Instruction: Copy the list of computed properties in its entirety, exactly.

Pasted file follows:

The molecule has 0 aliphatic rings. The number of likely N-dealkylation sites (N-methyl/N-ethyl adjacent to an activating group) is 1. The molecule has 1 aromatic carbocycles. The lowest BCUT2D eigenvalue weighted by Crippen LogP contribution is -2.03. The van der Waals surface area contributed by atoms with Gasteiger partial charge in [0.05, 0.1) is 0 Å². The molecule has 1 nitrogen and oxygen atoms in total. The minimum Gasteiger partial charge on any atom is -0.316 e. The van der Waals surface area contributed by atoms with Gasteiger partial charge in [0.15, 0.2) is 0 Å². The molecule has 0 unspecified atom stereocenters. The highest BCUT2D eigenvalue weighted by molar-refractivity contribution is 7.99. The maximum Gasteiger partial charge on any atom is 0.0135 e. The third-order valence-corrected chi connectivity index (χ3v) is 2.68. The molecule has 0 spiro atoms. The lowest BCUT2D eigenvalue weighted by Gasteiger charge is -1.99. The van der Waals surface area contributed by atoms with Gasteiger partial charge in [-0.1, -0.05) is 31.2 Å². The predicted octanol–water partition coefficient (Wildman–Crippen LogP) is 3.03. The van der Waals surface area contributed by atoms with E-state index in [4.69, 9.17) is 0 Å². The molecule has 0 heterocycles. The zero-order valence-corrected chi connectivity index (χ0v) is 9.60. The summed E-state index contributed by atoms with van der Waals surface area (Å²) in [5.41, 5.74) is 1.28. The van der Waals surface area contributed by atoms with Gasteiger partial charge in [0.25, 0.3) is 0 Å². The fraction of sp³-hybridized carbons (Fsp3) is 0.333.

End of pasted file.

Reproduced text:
The molecule has 0 aliphatic rings. The number of likely N-dealkylation sites (N-methyl/N-ethyl adjacent to an activating group) is 1. The molecule has 1 aromatic carbocycles. The lowest BCUT2D eigenvalue weighted by Crippen LogP contribution is -2.03. The van der Waals surface area contributed by atoms with Gasteiger partial charge in [0.05, 0.1) is 0 Å². The molecule has 1 nitrogen and oxygen atoms in total. The minimum Gasteiger partial charge on any atom is -0.316 e. The van der Waals surface area contributed by atoms with Gasteiger partial charge in [0.15, 0.2) is 0 Å². The molecule has 0 unspecified atom stereocenters. The highest BCUT2D eigenvalue weighted by molar-refractivity contribution is 7.99. The maximum Gasteiger partial charge on any atom is 0.0135 e. The third-order valence-corrected chi connectivity index (χ3v) is 2.68. The molecule has 0 spiro atoms. The lowest BCUT2D eigenvalue weighted by Gasteiger charge is -1.99. The van der Waals surface area contributed by atoms with Gasteiger partial charge in [-0.1, -0.05) is 31.2 Å². The predicted octanol–water partition coefficient (Wildman–Crippen LogP) is 3.03. The van der Waals surface area contributed by atoms with E-state index in [4.69, 9.17) is 0 Å². The molecule has 0 heterocycles. The zero-order valence-corrected chi connectivity index (χ0v) is 9.60. The summed E-state index contributed by atoms with van der Waals surface area (Å²) in [5.41, 5.74) is 1.28. The van der Waals surface area contributed by atoms with Gasteiger partial charge in [0.25, 0.3) is 0 Å². The fraction of sp³-hybridized carbons (Fsp3) is 0.333.